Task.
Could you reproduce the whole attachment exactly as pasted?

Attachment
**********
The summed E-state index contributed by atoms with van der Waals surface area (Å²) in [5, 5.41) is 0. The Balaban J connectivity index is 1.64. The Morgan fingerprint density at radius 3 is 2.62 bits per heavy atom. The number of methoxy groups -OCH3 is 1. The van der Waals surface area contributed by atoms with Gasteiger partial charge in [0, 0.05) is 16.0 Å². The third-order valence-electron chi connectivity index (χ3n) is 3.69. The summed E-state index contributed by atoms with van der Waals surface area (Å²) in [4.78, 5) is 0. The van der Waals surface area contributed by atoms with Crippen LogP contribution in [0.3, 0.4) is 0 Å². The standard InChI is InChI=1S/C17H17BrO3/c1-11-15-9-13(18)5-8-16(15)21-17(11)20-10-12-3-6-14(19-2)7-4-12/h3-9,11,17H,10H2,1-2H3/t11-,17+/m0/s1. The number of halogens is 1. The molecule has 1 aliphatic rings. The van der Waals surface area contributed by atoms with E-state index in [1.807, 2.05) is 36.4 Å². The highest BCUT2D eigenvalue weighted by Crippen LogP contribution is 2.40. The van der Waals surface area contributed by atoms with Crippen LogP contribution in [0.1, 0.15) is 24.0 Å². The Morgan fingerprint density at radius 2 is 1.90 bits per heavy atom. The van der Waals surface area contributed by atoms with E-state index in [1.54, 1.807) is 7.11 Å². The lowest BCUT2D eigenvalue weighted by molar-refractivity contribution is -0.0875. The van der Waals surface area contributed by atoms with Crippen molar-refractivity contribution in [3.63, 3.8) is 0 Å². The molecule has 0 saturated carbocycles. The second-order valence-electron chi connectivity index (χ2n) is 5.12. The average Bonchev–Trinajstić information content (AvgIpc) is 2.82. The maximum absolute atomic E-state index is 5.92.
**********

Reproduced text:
The summed E-state index contributed by atoms with van der Waals surface area (Å²) in [5, 5.41) is 0. The Balaban J connectivity index is 1.64. The Morgan fingerprint density at radius 3 is 2.62 bits per heavy atom. The number of methoxy groups -OCH3 is 1. The van der Waals surface area contributed by atoms with Gasteiger partial charge in [0, 0.05) is 16.0 Å². The third-order valence-electron chi connectivity index (χ3n) is 3.69. The summed E-state index contributed by atoms with van der Waals surface area (Å²) in [4.78, 5) is 0. The van der Waals surface area contributed by atoms with Crippen LogP contribution in [0.3, 0.4) is 0 Å². The standard InChI is InChI=1S/C17H17BrO3/c1-11-15-9-13(18)5-8-16(15)21-17(11)20-10-12-3-6-14(19-2)7-4-12/h3-9,11,17H,10H2,1-2H3/t11-,17+/m0/s1. The number of halogens is 1. The molecule has 1 aliphatic rings. The van der Waals surface area contributed by atoms with E-state index in [1.807, 2.05) is 36.4 Å². The highest BCUT2D eigenvalue weighted by Crippen LogP contribution is 2.40. The van der Waals surface area contributed by atoms with Crippen LogP contribution in [0.1, 0.15) is 24.0 Å². The Morgan fingerprint density at radius 2 is 1.90 bits per heavy atom. The van der Waals surface area contributed by atoms with E-state index in [1.54, 1.807) is 7.11 Å². The lowest BCUT2D eigenvalue weighted by molar-refractivity contribution is -0.0875. The van der Waals surface area contributed by atoms with Crippen molar-refractivity contribution in [3.63, 3.8) is 0 Å². The molecule has 0 saturated carbocycles. The second-order valence-electron chi connectivity index (χ2n) is 5.12. The average Bonchev–Trinajstić information content (AvgIpc) is 2.82. The maximum absolute atomic E-state index is 5.92.